With maturity there comes
that there is darkness at birth
Walk with it. Respect it. Never forget it.
But do not make your choices
out of fear
of the darkness
Each year, we try to head to Europe for a month. Since I am on call 24/7 for the rest of the year, this is our only opportunity to turn off the iPhone and be fully present, and physically and emotionally recharge.
It's a pilgrimage of sorts. We seem to move from one Madonna and Child to another in France, Italy, or Spain. We climb hills to listen to chanting monks in empty chapels, and scramble down terraced vineyards towards sparkling seas.Read more
Your face is soft
Your shoulders are heavy
You are safe
Your baby is safe
This is your power
You are strong
Feel your cervix melt like butter
Your muscles open
Your baby tucks chin on chest
You are wide open
Your hands are soft
You are safe
You are with all the women in labour
The women are with you
You are doing this
Breathe in strength
Breathe out worry
Breathe in power
This is your power
These are my words
As you sleep, Finn, I stroke the world onto your forehead
Circling, drawing the lines of our planet with my fingers
Transferring the love of your great grandfather into your skin
Just as we did to your mother.
"Around the world
Down the Prime Meridian..."
You sleep, your eyes playing beneath their lids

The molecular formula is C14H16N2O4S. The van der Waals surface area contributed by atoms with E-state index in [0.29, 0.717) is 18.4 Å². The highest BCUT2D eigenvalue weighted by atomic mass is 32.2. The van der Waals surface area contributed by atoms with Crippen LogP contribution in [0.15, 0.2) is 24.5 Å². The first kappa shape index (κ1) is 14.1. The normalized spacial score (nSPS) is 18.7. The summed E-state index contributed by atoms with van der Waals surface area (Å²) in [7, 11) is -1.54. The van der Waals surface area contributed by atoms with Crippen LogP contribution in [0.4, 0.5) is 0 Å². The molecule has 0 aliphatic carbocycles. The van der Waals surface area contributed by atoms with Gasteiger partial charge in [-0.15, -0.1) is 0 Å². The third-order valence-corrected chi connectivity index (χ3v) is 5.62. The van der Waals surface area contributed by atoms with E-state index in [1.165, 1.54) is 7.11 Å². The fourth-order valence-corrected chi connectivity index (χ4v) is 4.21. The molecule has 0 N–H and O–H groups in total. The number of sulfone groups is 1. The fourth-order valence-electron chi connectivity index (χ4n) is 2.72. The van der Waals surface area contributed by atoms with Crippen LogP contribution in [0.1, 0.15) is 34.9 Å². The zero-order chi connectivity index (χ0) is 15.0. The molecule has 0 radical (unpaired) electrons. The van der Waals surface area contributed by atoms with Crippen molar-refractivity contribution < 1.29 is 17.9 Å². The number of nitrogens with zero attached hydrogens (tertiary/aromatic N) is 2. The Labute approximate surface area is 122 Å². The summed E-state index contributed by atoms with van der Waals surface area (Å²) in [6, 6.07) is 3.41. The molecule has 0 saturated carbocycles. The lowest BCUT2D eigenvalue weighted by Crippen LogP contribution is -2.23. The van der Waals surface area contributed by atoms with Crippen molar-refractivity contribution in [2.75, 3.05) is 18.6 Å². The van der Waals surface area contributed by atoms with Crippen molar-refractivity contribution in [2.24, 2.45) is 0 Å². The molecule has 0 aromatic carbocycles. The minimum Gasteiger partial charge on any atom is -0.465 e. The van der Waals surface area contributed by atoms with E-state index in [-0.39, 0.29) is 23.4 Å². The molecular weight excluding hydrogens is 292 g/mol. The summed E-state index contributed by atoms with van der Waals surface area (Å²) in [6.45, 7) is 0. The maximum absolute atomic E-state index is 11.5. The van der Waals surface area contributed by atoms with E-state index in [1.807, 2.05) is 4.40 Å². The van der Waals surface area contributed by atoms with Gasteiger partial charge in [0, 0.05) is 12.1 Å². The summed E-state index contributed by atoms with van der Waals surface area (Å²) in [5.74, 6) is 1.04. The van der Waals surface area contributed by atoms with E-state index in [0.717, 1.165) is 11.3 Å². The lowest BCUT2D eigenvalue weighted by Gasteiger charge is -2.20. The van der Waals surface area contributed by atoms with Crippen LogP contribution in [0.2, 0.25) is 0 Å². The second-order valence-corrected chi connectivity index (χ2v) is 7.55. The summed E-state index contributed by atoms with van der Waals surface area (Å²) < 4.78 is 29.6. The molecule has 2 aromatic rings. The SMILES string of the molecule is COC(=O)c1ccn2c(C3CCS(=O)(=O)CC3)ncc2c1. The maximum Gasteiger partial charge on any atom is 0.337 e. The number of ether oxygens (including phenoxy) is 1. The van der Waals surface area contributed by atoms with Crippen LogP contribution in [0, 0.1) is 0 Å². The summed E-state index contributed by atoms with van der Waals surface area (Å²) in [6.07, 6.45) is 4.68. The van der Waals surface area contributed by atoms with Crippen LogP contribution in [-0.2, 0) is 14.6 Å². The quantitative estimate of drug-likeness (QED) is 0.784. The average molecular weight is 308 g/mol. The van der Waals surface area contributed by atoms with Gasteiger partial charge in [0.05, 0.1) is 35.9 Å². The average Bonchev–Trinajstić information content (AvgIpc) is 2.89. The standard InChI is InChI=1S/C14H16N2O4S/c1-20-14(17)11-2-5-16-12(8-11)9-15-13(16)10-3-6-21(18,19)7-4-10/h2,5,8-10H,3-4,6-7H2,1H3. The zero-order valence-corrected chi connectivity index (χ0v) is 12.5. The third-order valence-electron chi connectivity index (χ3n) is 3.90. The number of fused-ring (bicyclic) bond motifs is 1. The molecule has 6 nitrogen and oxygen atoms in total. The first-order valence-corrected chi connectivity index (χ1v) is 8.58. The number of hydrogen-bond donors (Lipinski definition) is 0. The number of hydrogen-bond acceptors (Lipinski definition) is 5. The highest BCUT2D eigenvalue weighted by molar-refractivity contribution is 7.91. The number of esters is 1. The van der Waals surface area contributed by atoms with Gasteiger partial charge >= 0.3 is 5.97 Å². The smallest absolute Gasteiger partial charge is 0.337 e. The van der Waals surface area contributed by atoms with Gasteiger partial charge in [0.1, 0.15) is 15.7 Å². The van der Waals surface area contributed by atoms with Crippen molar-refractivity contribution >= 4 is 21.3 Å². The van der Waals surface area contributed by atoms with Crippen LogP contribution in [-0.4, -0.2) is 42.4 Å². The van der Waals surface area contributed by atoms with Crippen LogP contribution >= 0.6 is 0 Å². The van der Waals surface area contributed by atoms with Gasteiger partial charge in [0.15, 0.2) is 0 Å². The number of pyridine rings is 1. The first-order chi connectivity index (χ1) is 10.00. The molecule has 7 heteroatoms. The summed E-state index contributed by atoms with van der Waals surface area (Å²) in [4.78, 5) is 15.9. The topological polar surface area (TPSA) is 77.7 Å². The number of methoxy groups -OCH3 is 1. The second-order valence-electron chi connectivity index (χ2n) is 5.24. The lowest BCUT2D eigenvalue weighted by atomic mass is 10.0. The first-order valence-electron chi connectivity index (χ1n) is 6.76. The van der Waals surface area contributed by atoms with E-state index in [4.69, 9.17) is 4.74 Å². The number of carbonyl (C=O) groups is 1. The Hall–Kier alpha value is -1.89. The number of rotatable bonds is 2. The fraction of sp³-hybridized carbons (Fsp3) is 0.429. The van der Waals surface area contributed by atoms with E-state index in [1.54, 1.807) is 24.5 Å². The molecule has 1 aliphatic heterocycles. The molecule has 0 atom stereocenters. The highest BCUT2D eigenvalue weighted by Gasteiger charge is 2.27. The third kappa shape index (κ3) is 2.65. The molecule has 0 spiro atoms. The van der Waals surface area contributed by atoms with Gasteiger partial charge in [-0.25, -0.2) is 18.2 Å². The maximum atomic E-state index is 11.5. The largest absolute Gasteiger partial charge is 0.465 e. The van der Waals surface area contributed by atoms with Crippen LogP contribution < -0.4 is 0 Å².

Soaking in the words, the touch.
Are you dreaming of where you were three days ago?
You were hiding behind your brother Jack
Ready to make a surprise entry
like a parachuter.
I can't even remember what it felt like to believe
that your mother was having only one baby.
We waited that bright Saturday
waited for "the baby"
sitting outside in the sunshine
in the buffeting wind
at a cafe table
watching two men play UpWords
the same game your grandad and I played
when I was in labour.
Every movement on 4th was a sign
The woman pushing a bicycle
The pregnant women heading
yoga mats tucked under their arms
Heading to the noon class
where your mother was supposed to be...
...where you would have been
Listening to the music chosen by your mother.
But you weren't at that class
You were with your mum
in the tub
hidden behind Jack
waiting to be born
waiting to surprise everyone!
"Across the Equator
Tropic of Cancer
Tropic of Capricorn
You have always been with us
and we never knew it
You have always been part of our bodies
You have always been...
Tomorrow I will stroke
the cartography of love
into your brother's face...